Welcome to summer! There’s lots to look forward to.

Leadership Old, Leadership New and Leadership Navy Blue

Monday, May 5th, 2008

Memorial Day weekend, like July 4th, means more to me each year as my sons near enrollment in our adult world.

I observe that the main difference between our generation of managers and those raised on the Internet is that we grew up in a world where Knowledge is Power. Getting ahead often meant knowing the most. They grow up in a world where Everyone Knows and where the Sharing of Knowledge is Power. For our organizations to succeed in this transition, we must be coaches more than managers so that our employees can be players more than spectators. This behavior is different than we’re used to and will require commitment, character and courage – hallmarks of leadership.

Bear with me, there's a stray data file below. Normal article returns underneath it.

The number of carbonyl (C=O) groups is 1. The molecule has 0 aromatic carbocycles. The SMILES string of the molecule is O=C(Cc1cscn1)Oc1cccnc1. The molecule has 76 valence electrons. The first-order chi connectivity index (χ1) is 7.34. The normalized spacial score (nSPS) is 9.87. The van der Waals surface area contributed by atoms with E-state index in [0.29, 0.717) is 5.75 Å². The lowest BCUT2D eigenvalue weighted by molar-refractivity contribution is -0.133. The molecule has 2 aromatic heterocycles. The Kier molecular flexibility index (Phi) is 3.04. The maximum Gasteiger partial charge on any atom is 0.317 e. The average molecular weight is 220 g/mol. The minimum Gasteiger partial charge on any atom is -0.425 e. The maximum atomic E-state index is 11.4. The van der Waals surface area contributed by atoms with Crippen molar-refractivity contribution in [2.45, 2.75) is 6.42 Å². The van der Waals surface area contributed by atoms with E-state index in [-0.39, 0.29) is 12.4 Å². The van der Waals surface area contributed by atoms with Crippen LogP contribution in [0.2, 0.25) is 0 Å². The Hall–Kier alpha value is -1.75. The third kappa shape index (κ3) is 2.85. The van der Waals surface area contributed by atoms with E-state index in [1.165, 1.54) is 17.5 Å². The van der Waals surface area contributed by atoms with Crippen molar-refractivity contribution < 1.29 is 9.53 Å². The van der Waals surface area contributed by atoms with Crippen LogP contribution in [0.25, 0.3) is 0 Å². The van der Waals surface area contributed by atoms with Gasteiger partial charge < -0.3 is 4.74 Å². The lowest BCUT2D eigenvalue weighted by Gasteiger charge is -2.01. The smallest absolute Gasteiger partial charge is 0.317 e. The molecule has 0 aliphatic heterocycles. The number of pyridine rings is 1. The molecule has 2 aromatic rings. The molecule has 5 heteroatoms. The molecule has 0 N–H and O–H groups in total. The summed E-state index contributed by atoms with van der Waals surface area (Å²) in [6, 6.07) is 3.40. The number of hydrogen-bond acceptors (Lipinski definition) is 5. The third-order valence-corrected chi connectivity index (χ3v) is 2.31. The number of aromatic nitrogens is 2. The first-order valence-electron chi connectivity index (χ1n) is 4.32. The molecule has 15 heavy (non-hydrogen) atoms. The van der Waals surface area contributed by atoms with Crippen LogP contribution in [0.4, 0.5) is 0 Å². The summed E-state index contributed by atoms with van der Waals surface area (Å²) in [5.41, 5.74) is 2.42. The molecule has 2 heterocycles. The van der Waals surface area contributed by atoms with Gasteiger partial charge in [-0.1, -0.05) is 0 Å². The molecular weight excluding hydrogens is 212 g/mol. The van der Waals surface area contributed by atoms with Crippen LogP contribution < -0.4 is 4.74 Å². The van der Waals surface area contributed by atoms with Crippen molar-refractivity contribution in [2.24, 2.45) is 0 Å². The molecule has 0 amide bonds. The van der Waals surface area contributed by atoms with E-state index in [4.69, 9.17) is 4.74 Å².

Leadership, like innovation, assumes many forms and representations:

IBM’s announced this morning that our VP for Innovation & Technology, Nick Donofrio, will retire in October. We dreaded this notice. Every time he addressed us, his candid, simply insightful and passionate remarks informed every employee of an IBM that was and strives to be in this uncertain and exciting time. After forty-four years with the company (he and System 360 joined in 1964) he won’t be replaced – ’cause we can’t.